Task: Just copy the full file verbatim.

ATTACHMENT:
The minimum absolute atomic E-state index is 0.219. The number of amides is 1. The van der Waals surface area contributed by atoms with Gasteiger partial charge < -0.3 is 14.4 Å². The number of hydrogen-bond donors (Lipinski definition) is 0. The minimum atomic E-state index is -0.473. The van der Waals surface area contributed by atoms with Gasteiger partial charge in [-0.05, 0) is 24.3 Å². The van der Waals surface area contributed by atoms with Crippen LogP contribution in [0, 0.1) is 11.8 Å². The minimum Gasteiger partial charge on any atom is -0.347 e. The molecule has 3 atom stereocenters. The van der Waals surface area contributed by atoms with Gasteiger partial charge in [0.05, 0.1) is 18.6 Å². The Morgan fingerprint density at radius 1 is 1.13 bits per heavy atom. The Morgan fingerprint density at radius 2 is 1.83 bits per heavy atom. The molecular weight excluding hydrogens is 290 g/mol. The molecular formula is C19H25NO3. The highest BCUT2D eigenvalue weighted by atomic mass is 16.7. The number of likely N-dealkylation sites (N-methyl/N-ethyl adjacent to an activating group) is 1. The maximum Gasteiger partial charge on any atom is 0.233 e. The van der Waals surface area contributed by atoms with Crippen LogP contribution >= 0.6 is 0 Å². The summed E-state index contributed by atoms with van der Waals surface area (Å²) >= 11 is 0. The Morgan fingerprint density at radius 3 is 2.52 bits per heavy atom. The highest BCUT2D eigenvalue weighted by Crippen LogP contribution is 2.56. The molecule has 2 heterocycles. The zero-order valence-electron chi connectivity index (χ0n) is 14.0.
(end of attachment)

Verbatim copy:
The minimum absolute atomic E-state index is 0.219. The number of amides is 1. The van der Waals surface area contributed by atoms with Gasteiger partial charge < -0.3 is 14.4 Å². The number of hydrogen-bond donors (Lipinski definition) is 0. The minimum atomic E-state index is -0.473. The van der Waals surface area contributed by atoms with Gasteiger partial charge in [-0.05, 0) is 24.3 Å². The van der Waals surface area contributed by atoms with Crippen LogP contribution in [0, 0.1) is 11.8 Å². The minimum Gasteiger partial charge on any atom is -0.347 e. The molecule has 3 atom stereocenters. The van der Waals surface area contributed by atoms with Gasteiger partial charge in [0.05, 0.1) is 18.6 Å². The Morgan fingerprint density at radius 1 is 1.13 bits per heavy atom. The Morgan fingerprint density at radius 2 is 1.83 bits per heavy atom. The molecular weight excluding hydrogens is 290 g/mol. The molecular formula is C19H25NO3. The highest BCUT2D eigenvalue weighted by atomic mass is 16.7. The number of likely N-dealkylation sites (N-methyl/N-ethyl adjacent to an activating group) is 1. The maximum Gasteiger partial charge on any atom is 0.233 e. The van der Waals surface area contributed by atoms with Crippen LogP contribution >= 0.6 is 0 Å². The summed E-state index contributed by atoms with van der Waals surface area (Å²) >= 11 is 0. The Morgan fingerprint density at radius 3 is 2.52 bits per heavy atom. The highest BCUT2D eigenvalue weighted by Crippen LogP contribution is 2.56. The molecule has 2 heterocycles. The zero-order valence-electron chi connectivity index (χ0n) is 14.0.